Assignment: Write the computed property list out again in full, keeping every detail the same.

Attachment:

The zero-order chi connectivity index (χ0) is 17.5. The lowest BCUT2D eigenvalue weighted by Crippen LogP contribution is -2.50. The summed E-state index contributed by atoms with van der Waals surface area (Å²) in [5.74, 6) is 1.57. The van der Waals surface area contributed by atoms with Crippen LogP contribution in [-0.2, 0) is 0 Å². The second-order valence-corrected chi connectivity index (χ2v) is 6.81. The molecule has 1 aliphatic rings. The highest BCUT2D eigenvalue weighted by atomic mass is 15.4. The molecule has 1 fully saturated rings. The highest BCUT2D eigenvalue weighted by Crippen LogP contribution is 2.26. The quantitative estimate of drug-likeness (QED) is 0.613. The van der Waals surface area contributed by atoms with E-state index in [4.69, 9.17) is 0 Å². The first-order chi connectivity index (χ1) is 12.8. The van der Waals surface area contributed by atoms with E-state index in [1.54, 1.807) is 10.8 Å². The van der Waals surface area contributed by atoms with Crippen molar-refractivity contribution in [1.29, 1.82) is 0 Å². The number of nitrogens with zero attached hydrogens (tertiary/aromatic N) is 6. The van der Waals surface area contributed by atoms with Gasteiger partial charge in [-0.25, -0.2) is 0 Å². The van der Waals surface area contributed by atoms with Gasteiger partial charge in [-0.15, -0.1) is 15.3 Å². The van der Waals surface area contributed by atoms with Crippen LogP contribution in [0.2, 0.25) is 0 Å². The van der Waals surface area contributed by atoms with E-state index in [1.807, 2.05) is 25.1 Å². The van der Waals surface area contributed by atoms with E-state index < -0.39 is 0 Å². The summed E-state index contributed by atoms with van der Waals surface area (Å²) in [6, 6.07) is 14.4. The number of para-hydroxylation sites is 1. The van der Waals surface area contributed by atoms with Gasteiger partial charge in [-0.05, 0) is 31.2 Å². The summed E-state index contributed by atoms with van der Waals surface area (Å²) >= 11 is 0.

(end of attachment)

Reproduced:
The zero-order chi connectivity index (χ0) is 17.5. The lowest BCUT2D eigenvalue weighted by Crippen LogP contribution is -2.50. The summed E-state index contributed by atoms with van der Waals surface area (Å²) in [5.74, 6) is 1.57. The van der Waals surface area contributed by atoms with Crippen LogP contribution in [-0.2, 0) is 0 Å². The second-order valence-corrected chi connectivity index (χ2v) is 6.81. The molecule has 1 aliphatic rings. The highest BCUT2D eigenvalue weighted by atomic mass is 15.4. The molecule has 1 fully saturated rings. The highest BCUT2D eigenvalue weighted by Crippen LogP contribution is 2.26. The quantitative estimate of drug-likeness (QED) is 0.613. The van der Waals surface area contributed by atoms with E-state index in [4.69, 9.17) is 0 Å². The first-order chi connectivity index (χ1) is 12.8. The van der Waals surface area contributed by atoms with E-state index in [1.54, 1.807) is 10.8 Å². The van der Waals surface area contributed by atoms with Crippen molar-refractivity contribution in [1.29, 1.82) is 0 Å². The number of nitrogens with zero attached hydrogens (tertiary/aromatic N) is 6. The van der Waals surface area contributed by atoms with Gasteiger partial charge in [-0.25, -0.2) is 0 Å². The van der Waals surface area contributed by atoms with Gasteiger partial charge in [-0.15, -0.1) is 15.3 Å². The van der Waals surface area contributed by atoms with Crippen LogP contribution in [0.2, 0.25) is 0 Å². The van der Waals surface area contributed by atoms with E-state index in [1.807, 2.05) is 25.1 Å². The van der Waals surface area contributed by atoms with E-state index < -0.39 is 0 Å². The summed E-state index contributed by atoms with van der Waals surface area (Å²) in [6, 6.07) is 14.4. The number of para-hydroxylation sites is 1. The van der Waals surface area contributed by atoms with Gasteiger partial charge in [-0.05, 0) is 31.2 Å². The summed E-state index contributed by atoms with van der Waals surface area (Å²) >= 11 is 0.